The 1956 Chicago White Sox season was the team's 56th season in the major leagues, and its 57th season overall. They finished with a record 85–69, good enough for third place in the American League, 12 games behind the first place New York Yankees.

1957 Chicago White Sox season

The 1957 Chicago White Sox season was the team's 57th season in the major leagues, and its 58th season overall. They finished with a record 90–64, good enough for second place in the American League, 8 games behind the first-place New York Yankees.

1958 Chicago White Sox season

The 1958 Chicago White Sox season was the team's 58th season in the major leagues, and its 59th season overall. They finished with a record 82–72, good enough for second place in the American League, 10 games behind the first-place New York Yankees.

1959 Chicago White Sox season

The 1959 Chicago White Sox season was the team's 59th season in the major leagues, and its 60th season overall. They finished with a record 94–60, good enough to win the American League (AL) championship, five games ahead of the second place Cleveland Indians. It was the team's first pennant since 1919 and would be its last until their championship season of 2005.

1960 Chicago White Sox season

The 1960 Chicago White Sox season was the team's 60th season in the major leagues, and its 61st season overall. They finished with a record 87–67, good enough for third place in the American League, 10 games behind the first-place New York Yankees.

1961 Chicago White Sox season

The 1961 Chicago White Sox season was the team's 61st season in the major leagues, and its 62nd season overall. They finished with a record 86–76, good enough for fourth place in the American League, 23 games behind the first-place New York Yankees. Their pitching staff surrendered 13 of Roger Maris's 61 home runs that year, the most of any team.

2003 New Progressive Party of Puerto Rico primaries

The 2003 New Progressive Party primaries were the primary elections by which voters of the New Progressive Party (PNP) chose its nominees for various political offices of Puerto Rico, namely the position of Governor, for the 2004 general elections. Former Governor Pedro Rosselló was selected as the nominee at the primary elections held on November 9, 2003. He would go on to narrowly lose the 2004 general election against Aníbal Acevedo Vilá, from the Popular Democratic Party (PPD).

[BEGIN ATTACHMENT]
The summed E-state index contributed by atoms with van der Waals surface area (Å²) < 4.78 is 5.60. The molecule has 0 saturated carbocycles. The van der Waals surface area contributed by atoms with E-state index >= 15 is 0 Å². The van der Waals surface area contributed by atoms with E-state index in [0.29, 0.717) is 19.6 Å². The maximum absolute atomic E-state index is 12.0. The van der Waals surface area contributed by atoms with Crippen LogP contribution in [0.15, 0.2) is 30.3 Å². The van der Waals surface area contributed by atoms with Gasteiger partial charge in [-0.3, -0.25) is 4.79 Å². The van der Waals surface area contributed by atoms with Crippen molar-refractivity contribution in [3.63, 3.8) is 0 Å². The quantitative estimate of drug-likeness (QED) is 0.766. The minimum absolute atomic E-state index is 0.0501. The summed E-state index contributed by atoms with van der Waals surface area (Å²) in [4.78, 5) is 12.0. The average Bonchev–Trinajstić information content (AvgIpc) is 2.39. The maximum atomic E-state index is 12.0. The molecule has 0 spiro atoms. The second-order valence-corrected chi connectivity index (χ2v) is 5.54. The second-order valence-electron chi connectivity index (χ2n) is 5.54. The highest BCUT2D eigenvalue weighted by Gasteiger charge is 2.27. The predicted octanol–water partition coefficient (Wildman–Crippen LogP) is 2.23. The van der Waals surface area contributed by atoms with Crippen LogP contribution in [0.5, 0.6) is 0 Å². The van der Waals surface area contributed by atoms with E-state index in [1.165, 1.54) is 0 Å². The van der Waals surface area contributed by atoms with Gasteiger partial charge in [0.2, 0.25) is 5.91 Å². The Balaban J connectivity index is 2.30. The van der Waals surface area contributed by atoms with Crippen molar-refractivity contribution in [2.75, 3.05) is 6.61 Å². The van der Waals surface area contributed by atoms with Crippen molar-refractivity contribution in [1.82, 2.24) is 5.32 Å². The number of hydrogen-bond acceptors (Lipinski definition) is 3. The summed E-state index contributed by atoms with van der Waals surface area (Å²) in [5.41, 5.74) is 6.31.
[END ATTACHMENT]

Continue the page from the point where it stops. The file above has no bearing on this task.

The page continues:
Al Widmar

Albert Joseph Widmar (March 20, 1925 – October 15, 2005) was an American starting pitcher and a pitching coach in Major League Baseball.

Between 1945 and 1952, Widmar played for the Boston Red Sox (1947), St. Louis Browns (1948, 1950–51) and Chicago White Sox (1952). He batted and threw right-handed. As a coach, Widmar worked with the Philadelphia Phillies, Milwaukee Brewers and Toronto Blue Jays. He was born in Cleveland, Ohio.

In a five-season career, Widmar posted a 13–30 record with 143 strikeouts and a 5.21 ERA in 388.1 innings pitched.

Widmar played part of two Major League seasons as a reliever with the Boston Red Sox and St. Louis Browns. He debuted with the Red Sox in 1947, and was sent to St. Louis before the 1948 season in the same trade that brought Vern Stephens to Boston. After an unspectacular year with the Browns, he was demoted to Baltimore, St. Louis' Triple-A affiliate team.

In 1949, Widmar won 22 games in the International League. A year later, he returned to the Browns as a starter. After going 11–24 in two seasons, he was sent along with Sherm Lollar to the Chicago White Sox for Dick Littlefield, Joe DeMaestri, Gus Niarhos and Jim Rivera. He finished the 1952 season with the Seattle Rainiers in the Pacific Coast League, and remained with the team through half of the 1955 season. At that point, Widmar donned a Tulsa Oilers uniform, and remained with the team as player/manager through 1958.Following his playing career, Widmar became a successful minor league manager for more than a decade. He also was the pitching coach for the Philadelphia Phillies and Milwaukee Brewers, and later became a front office official for Milwaukee.

In 1979, Widmar became the pitching coach of the Toronto Blue Jays; he kept the job for the next ten seasons. In 1985, he guided a rotation that featured Dave Stieb, Doyle Alexander, Jim Clancy and Jimmy Key as the Blue Jays won their first AL East Division title. He was promoted to special assistant to the vice president and general manager in 1991.

Widmar died of colon cancer in Tulsa, Oklahoma, at age 80.

Angel Scull